Ancient Comments on Athletes before the Superbowl

Yes, as a New Englander I will be watching the Superbowl tonight. But every buzz needs a little kill to it…

Isocrates, Panegyricus 1

“I am often amazed that when men first summoned the great gatherings and established athletic contests they believed the accomplishments of the body to be worth great gifts, but for those who have toiled in private for the public good and who have prepared their minds so they may help others, they have apportioned no honor even though it is right to plan for this. If athletes were to double their strength, it would be nothing more to the rest of us; but when one man advises well, all men who are willing to share his insight can benefit.”

Πολλάκις ἐθαύμασα τῶν τὰς πανηγύρεις συναγαγόντων καὶ τοὺς γυμνικοὺς ἀγῶνας καταστησάντων, ὅτι τὰς μὲν τῶν σωμάτων εὐτυχίας οὕτω μεγάλων δωρεῶν ἠξίωσαν, τοῖς δ’ ὑπὲρ τῶν κοινῶν ἰδίᾳ πονήσασι καὶ τὰς αὑτῶν ψυχὰς οὕτω παρασκευάσασιν ὥστε καὶ τοὺς ἄλλους ὠφελεῖν δύνασθαι, τούτοις δ’ οὐδεμίαν τιμὴν ἀπένειμαν, ὧν εἰκὸς ἦν αὐτοὺς μᾶλλον ποιήσασθαι πρόνοιαν· τῶν μὲν γὰρ ἀθλητῶν δὶς τοσαύτην ῥώμην λαβόντων οὐδὲν ἂν πλέον γένοιτο τοῖς ἄλλοις, ἑνὸς δ’ ἀνδρὸς εὖ φρονήσαντος ἅπαντες ἂν ἀπολαύσειαν οἱ βουλόμενοι κοινωνεῖν τῆς ἐκείνου διανοίας.

The contrast between the effect of a wise-advisor and an Olympic champion is also invoked by Socrates:

Plato, Apology 36   

“What is right to give to a poor man who has done good work and needs the time to advise you? Athenian men, there is nothing more appropriate than feeding this sort of man at the public expense, more rightly than if one of you has achieved a victory on horseback or chariot races in the Olympian games. The first makes you seem to be fortunate, while I do it for real. He lacks no resources, but I do. If I must be honored justly for my worth, I merit this, meals at the public expense.”

τί οὖν πρέπει ἀνδρὶ πένητι εὐεργέτῃ δεομένῳ ἄγειν σχολὴν ἐπὶ τῇ ὑμετέρᾳ παρακελεύσει; οὐκ ἔσθ’ ὅτι μᾶλλον, ὦ ἄνδρες ᾿Αθηναῖοι, πρέπει οὕτως ὡς τὸν τοιοῦτον ἄνδρα ἐν πρυτανείῳ σιτεῖσθαι, πολύ γε μᾶλλον ἢ εἴ τις ὑμῶν ἵππῳ ἢ συνωρίδι ἢ ζεύγει νενίκηκεν ᾿Ολυμπίασιν· ὁ μὲν γὰρ ὑμᾶς ποιεῖ εὐδαίμονας δοκεῖν εἶναι, ἐγὼ δὲ εἶναι, καὶ ὁ μὲν τροφῆς οὐδὲν δεῖται, ἐγὼ δὲ δέομαι. εἰ οὖν δεῖ με κατὰ τὸ δίκαιον τῆς ἀξίας τιμᾶσθαι, τούτου τιμῶμαι, ἐν πρυτανείῳ σιτήσεως.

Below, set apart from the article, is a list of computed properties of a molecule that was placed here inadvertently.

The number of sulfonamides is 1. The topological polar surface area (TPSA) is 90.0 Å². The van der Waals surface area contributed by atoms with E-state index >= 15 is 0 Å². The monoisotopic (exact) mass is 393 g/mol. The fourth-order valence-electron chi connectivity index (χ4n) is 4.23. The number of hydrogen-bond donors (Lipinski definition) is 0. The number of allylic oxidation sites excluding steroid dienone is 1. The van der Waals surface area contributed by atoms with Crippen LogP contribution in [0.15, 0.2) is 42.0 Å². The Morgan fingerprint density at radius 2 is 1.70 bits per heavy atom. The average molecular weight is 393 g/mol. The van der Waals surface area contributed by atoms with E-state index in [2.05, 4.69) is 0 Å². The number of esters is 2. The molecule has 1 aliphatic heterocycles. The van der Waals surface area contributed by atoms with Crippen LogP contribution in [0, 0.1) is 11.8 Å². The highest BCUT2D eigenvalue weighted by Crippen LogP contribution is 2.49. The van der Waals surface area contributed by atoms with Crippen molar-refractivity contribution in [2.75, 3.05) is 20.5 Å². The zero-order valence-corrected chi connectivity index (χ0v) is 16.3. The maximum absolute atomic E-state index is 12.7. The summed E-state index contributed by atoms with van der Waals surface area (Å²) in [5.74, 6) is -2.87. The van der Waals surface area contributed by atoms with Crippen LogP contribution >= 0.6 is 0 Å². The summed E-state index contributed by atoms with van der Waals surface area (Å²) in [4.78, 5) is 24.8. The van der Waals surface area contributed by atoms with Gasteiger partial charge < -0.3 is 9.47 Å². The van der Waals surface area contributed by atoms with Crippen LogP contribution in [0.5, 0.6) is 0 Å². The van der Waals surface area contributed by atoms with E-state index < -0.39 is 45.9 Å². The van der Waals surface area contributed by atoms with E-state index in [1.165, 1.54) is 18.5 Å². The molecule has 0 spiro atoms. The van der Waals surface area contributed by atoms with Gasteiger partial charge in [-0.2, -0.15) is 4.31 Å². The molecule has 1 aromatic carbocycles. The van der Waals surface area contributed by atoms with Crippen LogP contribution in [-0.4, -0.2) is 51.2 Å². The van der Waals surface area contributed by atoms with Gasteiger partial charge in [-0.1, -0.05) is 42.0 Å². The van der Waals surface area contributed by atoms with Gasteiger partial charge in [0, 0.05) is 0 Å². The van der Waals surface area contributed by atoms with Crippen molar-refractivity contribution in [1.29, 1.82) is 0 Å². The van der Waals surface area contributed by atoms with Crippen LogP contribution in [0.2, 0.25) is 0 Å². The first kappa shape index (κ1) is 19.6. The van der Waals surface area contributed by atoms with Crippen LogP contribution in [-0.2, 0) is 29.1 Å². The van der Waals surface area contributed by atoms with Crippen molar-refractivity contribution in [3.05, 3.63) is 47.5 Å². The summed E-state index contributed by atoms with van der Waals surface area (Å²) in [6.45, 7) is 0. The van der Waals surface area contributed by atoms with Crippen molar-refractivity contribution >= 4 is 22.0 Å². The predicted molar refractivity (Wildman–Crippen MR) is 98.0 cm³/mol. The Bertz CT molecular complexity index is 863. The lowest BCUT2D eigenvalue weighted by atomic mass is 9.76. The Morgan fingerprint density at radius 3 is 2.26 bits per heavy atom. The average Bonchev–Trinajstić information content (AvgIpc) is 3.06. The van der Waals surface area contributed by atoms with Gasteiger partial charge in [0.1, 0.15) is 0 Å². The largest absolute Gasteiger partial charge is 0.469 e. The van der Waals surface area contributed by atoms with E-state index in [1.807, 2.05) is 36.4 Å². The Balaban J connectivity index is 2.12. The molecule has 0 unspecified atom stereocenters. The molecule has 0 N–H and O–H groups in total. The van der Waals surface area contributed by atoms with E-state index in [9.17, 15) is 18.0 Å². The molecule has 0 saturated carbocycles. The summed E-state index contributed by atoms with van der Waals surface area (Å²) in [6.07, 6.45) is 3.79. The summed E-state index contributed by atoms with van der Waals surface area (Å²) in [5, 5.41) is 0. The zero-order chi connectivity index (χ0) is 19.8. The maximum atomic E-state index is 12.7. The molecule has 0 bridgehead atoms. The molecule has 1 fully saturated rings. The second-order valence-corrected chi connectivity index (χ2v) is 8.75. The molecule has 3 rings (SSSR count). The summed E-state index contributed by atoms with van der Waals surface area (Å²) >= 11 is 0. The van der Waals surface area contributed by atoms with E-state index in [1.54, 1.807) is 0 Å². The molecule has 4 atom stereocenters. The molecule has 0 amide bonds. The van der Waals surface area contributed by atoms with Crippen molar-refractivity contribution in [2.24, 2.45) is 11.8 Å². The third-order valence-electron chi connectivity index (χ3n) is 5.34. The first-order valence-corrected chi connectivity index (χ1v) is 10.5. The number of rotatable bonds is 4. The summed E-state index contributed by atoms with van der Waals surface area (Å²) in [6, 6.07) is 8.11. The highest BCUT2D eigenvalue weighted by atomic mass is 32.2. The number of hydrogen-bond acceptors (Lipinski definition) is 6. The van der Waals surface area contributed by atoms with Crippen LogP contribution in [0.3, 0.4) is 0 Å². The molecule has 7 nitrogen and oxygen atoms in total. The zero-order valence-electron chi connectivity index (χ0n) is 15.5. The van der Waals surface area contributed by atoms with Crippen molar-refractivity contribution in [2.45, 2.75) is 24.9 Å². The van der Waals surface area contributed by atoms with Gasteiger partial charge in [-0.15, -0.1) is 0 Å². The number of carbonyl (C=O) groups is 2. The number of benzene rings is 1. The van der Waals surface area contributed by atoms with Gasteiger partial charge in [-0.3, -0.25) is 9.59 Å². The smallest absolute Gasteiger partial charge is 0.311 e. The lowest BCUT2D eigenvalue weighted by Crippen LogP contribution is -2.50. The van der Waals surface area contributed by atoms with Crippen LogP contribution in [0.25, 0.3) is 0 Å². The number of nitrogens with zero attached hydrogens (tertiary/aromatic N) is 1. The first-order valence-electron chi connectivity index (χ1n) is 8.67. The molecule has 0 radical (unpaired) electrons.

Image result for Ancient Greek Athletics

Euripides, fr. 282 (Autolycos)

“Of the endless evils plaguing Greece
None is worse than the race of athletes.”

κακῶν γὰρ ὄντων μυρίων καθ’ ῾Ελλάδα
οὐδὲν κάκιόν ἐστιν ἀθλητῶν γένους·

Homer, Odyssey 8.147-8 (Euryalus to Odysseus)

“For as long as he lives, a man has no greater glory
than that which he wins with his own hands and feet”

οὐ μὲν γὰρ μεῖζον κλέος ἀνέρος, ὄφρα κεν ᾖσιν,
ἢ ὅ τι ποσσίν τε ῥέξῃ καὶ χερσὶν ἑῇσιν.

Pindar, Pythian 5.12-13

“The wise carry even their god-given strength better.”

σοφοὶ δέ τοι κάλλιον
φέροντι καὶ τὰν θεόσδοτον δύναμιν.

Xenophanes, Fragment 2. 16-19

“Swiftness of feet—the thing honored most in all of man’s acts of strength in the contest—could never make a city governed well.”

οὐδὲ μὲν εἰ ταχυτῆτι ποδῶν, τόπερ ἐστὶ πρότιμον,
ῥώμης ὅσσ’ ἀνδρῶν ἔργ’ ἐν ἀγῶνι πέλει,
τούνεκεν ἂν δὴ μᾶλλον ἐν εὐνομίηι πόλις εἴη·

Anarchasis the Scythian, Diogenes Laertius 1.8 103-105

Οὗτος τὴν ἄμπελον εἶπε τρεῖς φέρειν βότρυς: τὸν πρῶτον ἡδονῆς: τὸν δεύτερον μέθης: τὸν τρίτον ἀνδίας. θαυμάζειν δὲ ἔφη πῶς παρὰ τοῖς Ἕλλησιν ἀγωνίζονται μὲν οἱ τεχνῖται, κρίνουσι δὲ οἱ μὴ τεχνῖται. ἐρωτηθεὶς πῶς οὐκ ἂν γένοιτό τις φιλοπότης, “εἰ πρὸ ὀφθαλμῶν,” εἶπεν, “ἔχοι τὰς τῶν μεθυόντων ἀσχημοσύνας.” θαυμάζειν τε ἔλεγε πῶς οἱ Ἕλληνες νομοθετοῦντες κατὰ τῶν ὑβριζόντων, τοὺς ἀθλητὰς τιμῶσιν ἐπὶ τῷ τύπτεινἀλλήλους. μαθὼν τέτταρας δακτύλους εἶναι τὸ πάχος τῆς νεώς, τοσοῦτον ἔφη τοῦ θανάτου τοὺς πλέοντας ἀπέχειν.

“He said that the vine bears three grapes: pleasure, inebriation, and disgust. He said that he was surprised how among the Greeks experts competed and amateurs judged them. When he asked how someone could avoid being a drunk, he said “if you keep the shame of drunks before you.” He also used to say that he was surprised how the Greeks make laws against arrogance when they honor athletes for hitting each other. When he learned that a ship’s side was four-fingers thick, he said that the sailors were only that far from death.

Xenophon Memorabilia, 3.5.14

“I think that just as certain Athletes lose ground to their opponents after they have won with too much ease, so too the Athenians have become worse because they stopped caring for themselves.”

᾿Εγὼ μέν, ἔφη, οἶμαι, ὁ Σωκράτης, ὥσπερ καὶ ἀθληταί τινες διὰ τὸ πολὺ ὑπερενεγκεῖν καὶ κρατιστεῦσαι καταρρᾳθυμήσαντες ὑστερίζουσι τῶν ἀντιπάλων, οὕτω καὶ ᾿Αθηναίους πολὺ διενεγκόντας ἀμελῆσαι ἑαυτῶν καὶ διὰτοῦτο χείρους γεγονέναι.

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